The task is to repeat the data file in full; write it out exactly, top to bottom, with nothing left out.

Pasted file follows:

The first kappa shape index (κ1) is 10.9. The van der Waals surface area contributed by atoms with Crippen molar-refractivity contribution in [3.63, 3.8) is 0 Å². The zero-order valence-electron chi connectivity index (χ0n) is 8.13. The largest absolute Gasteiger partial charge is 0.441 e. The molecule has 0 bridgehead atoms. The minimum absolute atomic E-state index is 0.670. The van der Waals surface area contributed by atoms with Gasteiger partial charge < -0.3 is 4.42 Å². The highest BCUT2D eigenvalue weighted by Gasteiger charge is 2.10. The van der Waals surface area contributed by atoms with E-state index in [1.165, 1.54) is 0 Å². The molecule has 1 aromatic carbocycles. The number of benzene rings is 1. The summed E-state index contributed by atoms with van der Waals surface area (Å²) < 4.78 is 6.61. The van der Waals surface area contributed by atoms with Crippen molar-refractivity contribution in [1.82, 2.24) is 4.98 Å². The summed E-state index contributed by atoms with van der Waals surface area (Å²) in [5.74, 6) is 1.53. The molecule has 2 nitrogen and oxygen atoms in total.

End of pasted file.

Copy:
The first kappa shape index (κ1) is 10.9. The van der Waals surface area contributed by atoms with Crippen molar-refractivity contribution in [3.63, 3.8) is 0 Å². The zero-order valence-electron chi connectivity index (χ0n) is 8.13. The largest absolute Gasteiger partial charge is 0.441 e. The molecule has 0 bridgehead atoms. The minimum absolute atomic E-state index is 0.670. The van der Waals surface area contributed by atoms with Gasteiger partial charge < -0.3 is 4.42 Å². The highest BCUT2D eigenvalue weighted by Gasteiger charge is 2.10. The van der Waals surface area contributed by atoms with E-state index in [1.165, 1.54) is 0 Å². The molecule has 1 aromatic carbocycles. The number of benzene rings is 1. The summed E-state index contributed by atoms with van der Waals surface area (Å²) < 4.78 is 6.61. The van der Waals surface area contributed by atoms with Crippen molar-refractivity contribution in [1.82, 2.24) is 4.98 Å². The summed E-state index contributed by atoms with van der Waals surface area (Å²) in [5.74, 6) is 1.53. The molecule has 2 nitrogen and oxygen atoms in total.